The Supreme Court denied the appeals of two federal death-row inmates in late September.
On Sept. 22, it denied an appeal to postpone the execution of William LeCroy, who had argued that his execution should be postponed to allow his longtime lead attorney to attend. The attorney has leukemia and is vulnerable to COVID-19, so could not be present for health reasons during the pandemic.
In the petition and emergency request filed Sept. 22, LeCroy’s attorneys argued the inmate had a right to have his attorney present at his execution. They also said a district court was wrong to not approve changing the execution date.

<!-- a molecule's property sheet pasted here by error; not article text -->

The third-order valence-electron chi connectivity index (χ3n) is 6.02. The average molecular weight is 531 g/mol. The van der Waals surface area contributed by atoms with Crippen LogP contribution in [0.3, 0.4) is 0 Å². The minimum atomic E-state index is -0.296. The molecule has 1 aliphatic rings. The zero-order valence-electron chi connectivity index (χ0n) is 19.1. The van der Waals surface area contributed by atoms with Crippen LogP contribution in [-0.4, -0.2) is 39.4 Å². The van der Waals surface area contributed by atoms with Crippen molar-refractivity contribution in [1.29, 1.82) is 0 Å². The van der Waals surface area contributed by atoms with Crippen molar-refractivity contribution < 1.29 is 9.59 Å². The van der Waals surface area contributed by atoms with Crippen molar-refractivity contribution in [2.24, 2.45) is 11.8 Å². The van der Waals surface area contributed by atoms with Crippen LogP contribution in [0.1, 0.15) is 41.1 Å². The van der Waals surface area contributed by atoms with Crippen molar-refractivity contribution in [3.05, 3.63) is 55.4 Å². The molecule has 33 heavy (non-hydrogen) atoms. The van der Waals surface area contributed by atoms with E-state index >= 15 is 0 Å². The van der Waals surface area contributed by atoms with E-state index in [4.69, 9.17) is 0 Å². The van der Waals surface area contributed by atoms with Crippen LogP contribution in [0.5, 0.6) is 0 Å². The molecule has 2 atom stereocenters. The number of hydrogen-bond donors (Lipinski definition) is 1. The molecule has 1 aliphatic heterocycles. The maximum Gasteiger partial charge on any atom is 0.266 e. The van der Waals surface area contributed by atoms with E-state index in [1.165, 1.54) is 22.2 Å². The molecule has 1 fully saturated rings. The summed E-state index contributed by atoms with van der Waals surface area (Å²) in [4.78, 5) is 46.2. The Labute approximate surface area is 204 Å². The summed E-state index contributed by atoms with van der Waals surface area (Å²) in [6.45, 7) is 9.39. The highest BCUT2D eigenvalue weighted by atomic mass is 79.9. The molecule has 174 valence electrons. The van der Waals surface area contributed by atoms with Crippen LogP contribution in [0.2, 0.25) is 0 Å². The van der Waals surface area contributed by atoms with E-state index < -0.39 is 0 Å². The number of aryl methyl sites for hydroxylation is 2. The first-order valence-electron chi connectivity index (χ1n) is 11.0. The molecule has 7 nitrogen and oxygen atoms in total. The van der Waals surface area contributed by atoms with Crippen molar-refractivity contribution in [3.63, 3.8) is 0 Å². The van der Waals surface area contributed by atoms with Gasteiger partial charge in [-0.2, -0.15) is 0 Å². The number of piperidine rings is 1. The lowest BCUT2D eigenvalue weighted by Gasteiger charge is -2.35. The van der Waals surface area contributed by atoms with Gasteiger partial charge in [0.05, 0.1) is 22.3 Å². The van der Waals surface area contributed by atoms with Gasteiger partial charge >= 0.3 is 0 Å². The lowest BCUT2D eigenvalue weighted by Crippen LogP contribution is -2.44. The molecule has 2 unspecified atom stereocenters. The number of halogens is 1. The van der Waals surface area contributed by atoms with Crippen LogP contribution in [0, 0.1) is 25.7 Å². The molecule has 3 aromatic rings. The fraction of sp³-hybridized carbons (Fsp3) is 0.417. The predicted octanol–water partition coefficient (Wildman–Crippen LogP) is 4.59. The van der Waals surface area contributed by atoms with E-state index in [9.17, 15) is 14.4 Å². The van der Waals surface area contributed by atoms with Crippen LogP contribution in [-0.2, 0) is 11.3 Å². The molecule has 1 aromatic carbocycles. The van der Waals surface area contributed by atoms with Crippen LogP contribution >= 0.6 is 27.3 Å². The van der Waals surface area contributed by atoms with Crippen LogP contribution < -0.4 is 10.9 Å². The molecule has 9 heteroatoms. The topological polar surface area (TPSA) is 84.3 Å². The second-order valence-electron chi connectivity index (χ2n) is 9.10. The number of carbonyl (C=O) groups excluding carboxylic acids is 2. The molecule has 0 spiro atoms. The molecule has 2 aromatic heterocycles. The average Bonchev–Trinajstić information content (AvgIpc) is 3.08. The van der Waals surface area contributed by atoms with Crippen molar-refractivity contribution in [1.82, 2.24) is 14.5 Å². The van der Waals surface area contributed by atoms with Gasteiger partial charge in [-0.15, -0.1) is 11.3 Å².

LeCroy, 50, was charged with the 2001 murder of a Georgia nurse.
The Department of Justice said the district court denied LeCroy’s motion to postpone his execution because it did not meet standards for a stay of execution. “Neither the Constitution nor any statute or regulation grants petitioner any right to an execution date that facilitates attendance by all of his (or his preferred) counsel,” it said.